|A badge and a personal note summarized project|
completion for each child.
Why painful? Reviewing student project work is intense. There are many considerations and intense thought about the child. You find yourself evaluating a child's work, your teaching, past efforts and future needs. You want to relay a positive and growth producing response to the work--a response that will affirm a child's effort, voice and creativity while also prompting future study and endeavor. This effort is also painful because it's the weekend--the time when you'd like to be doing something fun or relaxing.
Yet, while the effort is painful, the result is profitable. After an intense review of a collection of students' project work, you end up with a much richer understanding of the children, details about next steps in teaching and a project evaluation. For example, as I reviewed students' personal poetry choices, reflections and writing portfolios, I was quickly aware of those that gave the project extra effort and enthusiasm, and those that gave the project the minimum. I was also aware of those that struggled with following directions specifically, writing with accurate punctuation, spelling and organization and finding evidence in text to support their connections. I noticed collective errors and need for instruction too--areas I'll focus on in the weeks to come. Most of all, I got to know my students better as the design of this project allowed their voices to come through loud and clear--by knowing my students well, I'll be better able to craft the classroom schedule and learning challenges to their questions and interests.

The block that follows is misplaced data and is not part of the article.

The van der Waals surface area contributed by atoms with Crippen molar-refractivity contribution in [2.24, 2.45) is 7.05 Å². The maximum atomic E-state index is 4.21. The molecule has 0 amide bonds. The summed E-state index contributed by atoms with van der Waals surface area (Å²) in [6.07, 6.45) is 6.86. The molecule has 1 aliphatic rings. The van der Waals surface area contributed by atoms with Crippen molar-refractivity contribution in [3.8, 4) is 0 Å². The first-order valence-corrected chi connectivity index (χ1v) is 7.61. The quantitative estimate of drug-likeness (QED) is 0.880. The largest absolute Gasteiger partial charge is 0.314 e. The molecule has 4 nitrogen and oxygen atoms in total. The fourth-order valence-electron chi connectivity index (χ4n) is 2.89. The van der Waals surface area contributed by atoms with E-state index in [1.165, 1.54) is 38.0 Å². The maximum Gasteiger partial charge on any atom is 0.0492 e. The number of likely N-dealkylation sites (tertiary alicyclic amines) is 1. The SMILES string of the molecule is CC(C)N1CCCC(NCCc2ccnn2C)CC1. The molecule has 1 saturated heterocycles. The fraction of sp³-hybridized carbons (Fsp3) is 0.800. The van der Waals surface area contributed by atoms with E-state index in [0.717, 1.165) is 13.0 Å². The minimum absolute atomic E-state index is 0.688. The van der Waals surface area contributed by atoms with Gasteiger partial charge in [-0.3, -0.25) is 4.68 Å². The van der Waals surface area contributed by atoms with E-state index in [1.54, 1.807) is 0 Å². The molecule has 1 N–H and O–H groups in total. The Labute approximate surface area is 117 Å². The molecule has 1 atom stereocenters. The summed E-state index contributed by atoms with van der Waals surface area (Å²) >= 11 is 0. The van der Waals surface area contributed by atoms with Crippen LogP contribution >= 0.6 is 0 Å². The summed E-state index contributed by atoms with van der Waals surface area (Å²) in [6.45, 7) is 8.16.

As I move my focus from traditional teacher to student coach, I am aware of the potential feedback has for student learning. As we move our instruction from isolation to collaboration with the inclusion of RTI and PLCs, I'm wondering how our patterns of feedback and communication will change. Also as we embed new standards and revise curriculum, what role will feedback play and who will provide that feedback? And, is there any way that we can make feedback and response a greater part of the school day rather than weekend work as the fact that feedback falls on weekends might impact the quality and quantity of feedback students get, which may in turn affect a child's learning success and investment.
I don't have all the answers to these questions, and believe that feedback deserves consideration at our PLC discussions related to student learning. With collaboration, it's possible that we'll move our practice and result forward with regard to feedback. Ideas, thoughts and debate are welcome.